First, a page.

SAO PAULO: Ambev SA said on Wednesday it has signed contracts with four partners to build solar plants in Brazil that will supply clean energy to all of the brewing company’s 94 distribution centers in the country by the end of March 2020.
The move is part of a global effort by parent company Anheuser Busch InBev to have all of its operations run by renewable energy sources by 2025, and follows previous sustainability initiatives.
Ambev, Latin America’s largest brewer, in August said it had agreed to add 1,600 Volkswagen electric trucks to its logistics operators’ fleet in Brazil by 2023.
As part of the latest deal, known as “distributed generation,” Ambev will pay 140 million reais ($36.30 million) over 10 years to all four partners, which themselves will spend 50 million reais ($12.96 million) to build the 31 facilities.
“The contract works almost as a leasing, and by the end of the 10-year period all the solar plants will be ours,” Leonardo Coelho, Ambev’s sustainability and supply chain director, said in an interview.
He added the project comprises over 50,000 solar panels, which together will generate 2,600 megawatt hours (MWh) per month, saving 2,900 tons of carbon dioxide annually. Some of the components will be imported from China and others will be produced locally.
“It is enough to supply clean energy to 15,000 family homes and, of course, this energy will be cheaper. But the most significant benefit here is the environmental rather than the financial one,” Coelho said.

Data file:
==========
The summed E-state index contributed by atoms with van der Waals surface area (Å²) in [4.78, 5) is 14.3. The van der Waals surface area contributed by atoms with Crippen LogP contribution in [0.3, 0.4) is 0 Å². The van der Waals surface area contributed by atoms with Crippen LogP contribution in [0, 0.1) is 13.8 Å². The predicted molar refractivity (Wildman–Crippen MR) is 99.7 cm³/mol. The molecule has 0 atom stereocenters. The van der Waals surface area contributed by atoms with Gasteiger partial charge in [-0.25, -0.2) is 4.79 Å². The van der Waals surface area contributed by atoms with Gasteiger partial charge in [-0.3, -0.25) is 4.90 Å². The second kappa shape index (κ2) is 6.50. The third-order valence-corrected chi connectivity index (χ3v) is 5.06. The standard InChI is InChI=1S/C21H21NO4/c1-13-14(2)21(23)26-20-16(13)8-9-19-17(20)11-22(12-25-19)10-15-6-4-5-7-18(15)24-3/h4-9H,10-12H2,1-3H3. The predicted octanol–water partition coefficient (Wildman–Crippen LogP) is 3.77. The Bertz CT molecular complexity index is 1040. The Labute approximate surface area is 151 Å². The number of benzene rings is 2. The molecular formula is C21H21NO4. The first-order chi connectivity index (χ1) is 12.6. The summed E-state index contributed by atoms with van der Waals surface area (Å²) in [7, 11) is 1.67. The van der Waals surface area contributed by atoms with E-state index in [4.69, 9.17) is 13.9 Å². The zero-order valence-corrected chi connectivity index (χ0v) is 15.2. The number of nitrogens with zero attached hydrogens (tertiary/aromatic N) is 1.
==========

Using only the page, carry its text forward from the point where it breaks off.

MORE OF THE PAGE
Ambev struck an initial partnership with unlisted firm Alexandria to build a solar plant in the southeastern Brazilian town of Uberlandia.
The “distributed generation” system, under which the government provides incentives for small-scale alternative energy production, has been popular in Brazil, although energy regulator, Aneel, has said it is eyeing changes to the model as of 2020.
But Coelho said Ambev’s decision to speed up the roll-out is unrelated to possible regulatory changes.
Ambev, of which Belgian AB InBev owns 61.9 percent, operates in 16 countries in the Americas, including Argentina, where all of its breweries are powered by wind farms, and Chile, where it leans on a mix of wind farms and solar plants, he said.
Last year, total capital expenditure by the Brazilian subsidiary in all regions grew by 11.5% to 3.57 billion reais. Only in Brazil, the plan is to invest 2 billion reais in 2019, focusing mostly on production of premium beer and innovation.
Ambev’s dive into renewable energy sources comes weeks after Heineken’s Brazilian subsidiary invested 40 million reais ($10.37 million) in a wind farm in the northeastern state of Ceara that will generate about 30% of its local breweries’ power needs.